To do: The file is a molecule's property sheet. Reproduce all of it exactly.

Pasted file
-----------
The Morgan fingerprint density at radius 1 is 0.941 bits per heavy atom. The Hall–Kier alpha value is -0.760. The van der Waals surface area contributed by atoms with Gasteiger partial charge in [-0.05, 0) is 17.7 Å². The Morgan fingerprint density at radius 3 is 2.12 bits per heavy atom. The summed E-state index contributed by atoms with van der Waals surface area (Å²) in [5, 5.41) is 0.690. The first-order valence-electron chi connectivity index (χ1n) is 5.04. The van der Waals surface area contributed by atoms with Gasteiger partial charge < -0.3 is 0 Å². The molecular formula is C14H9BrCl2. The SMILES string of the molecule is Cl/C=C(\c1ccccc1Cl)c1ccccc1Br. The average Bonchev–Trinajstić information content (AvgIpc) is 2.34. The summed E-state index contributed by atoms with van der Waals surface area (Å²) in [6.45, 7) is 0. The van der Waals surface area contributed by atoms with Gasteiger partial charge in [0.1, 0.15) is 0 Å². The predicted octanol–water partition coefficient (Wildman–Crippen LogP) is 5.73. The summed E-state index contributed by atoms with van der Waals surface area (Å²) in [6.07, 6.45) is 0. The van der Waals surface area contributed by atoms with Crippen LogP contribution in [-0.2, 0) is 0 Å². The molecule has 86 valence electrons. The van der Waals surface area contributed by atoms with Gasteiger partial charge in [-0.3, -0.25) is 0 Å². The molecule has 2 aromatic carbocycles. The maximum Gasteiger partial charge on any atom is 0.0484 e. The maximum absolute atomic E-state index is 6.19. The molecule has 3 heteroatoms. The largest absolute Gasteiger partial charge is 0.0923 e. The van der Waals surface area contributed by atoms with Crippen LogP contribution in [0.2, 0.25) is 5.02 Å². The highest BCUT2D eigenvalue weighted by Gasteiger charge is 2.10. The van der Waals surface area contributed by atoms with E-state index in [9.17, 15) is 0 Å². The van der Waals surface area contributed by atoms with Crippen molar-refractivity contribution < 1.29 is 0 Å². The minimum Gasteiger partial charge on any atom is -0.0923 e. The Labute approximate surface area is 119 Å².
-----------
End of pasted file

The Morgan fingerprint density at radius 1 is 0.941 bits per heavy atom. The Hall–Kier alpha value is -0.760. The van der Waals surface area contributed by atoms with Gasteiger partial charge in [-0.05, 0) is 17.7 Å². The Morgan fingerprint density at radius 3 is 2.12 bits per heavy atom. The summed E-state index contributed by atoms with van der Waals surface area (Å²) in [5, 5.41) is 0.690. The first-order valence-electron chi connectivity index (χ1n) is 5.04. The van der Waals surface area contributed by atoms with Gasteiger partial charge < -0.3 is 0 Å². The molecular formula is C14H9BrCl2. The SMILES string of the molecule is Cl/C=C(\c1ccccc1Cl)c1ccccc1Br. The average Bonchev–Trinajstić information content (AvgIpc) is 2.34. The summed E-state index contributed by atoms with van der Waals surface area (Å²) in [6.45, 7) is 0. The van der Waals surface area contributed by atoms with Gasteiger partial charge in [0.1, 0.15) is 0 Å². The predicted octanol–water partition coefficient (Wildman–Crippen LogP) is 5.73. The summed E-state index contributed by atoms with van der Waals surface area (Å²) in [6.07, 6.45) is 0. The van der Waals surface area contributed by atoms with Crippen LogP contribution in [-0.2, 0) is 0 Å². The molecule has 86 valence electrons. The van der Waals surface area contributed by atoms with Gasteiger partial charge in [-0.3, -0.25) is 0 Å². The molecule has 2 aromatic carbocycles. The maximum Gasteiger partial charge on any atom is 0.0484 e. The maximum absolute atomic E-state index is 6.19. The molecule has 3 heteroatoms. The largest absolute Gasteiger partial charge is 0.0923 e. The van der Waals surface area contributed by atoms with Crippen LogP contribution in [0.2, 0.25) is 5.02 Å². The highest BCUT2D eigenvalue weighted by Gasteiger charge is 2.10. The van der Waals surface area contributed by atoms with E-state index in [9.17, 15) is 0 Å². The van der Waals surface area contributed by atoms with Crippen molar-refractivity contribution < 1.29 is 0 Å². The minimum Gasteiger partial charge on any atom is -0.0923 e. The Labute approximate surface area is 119 Å².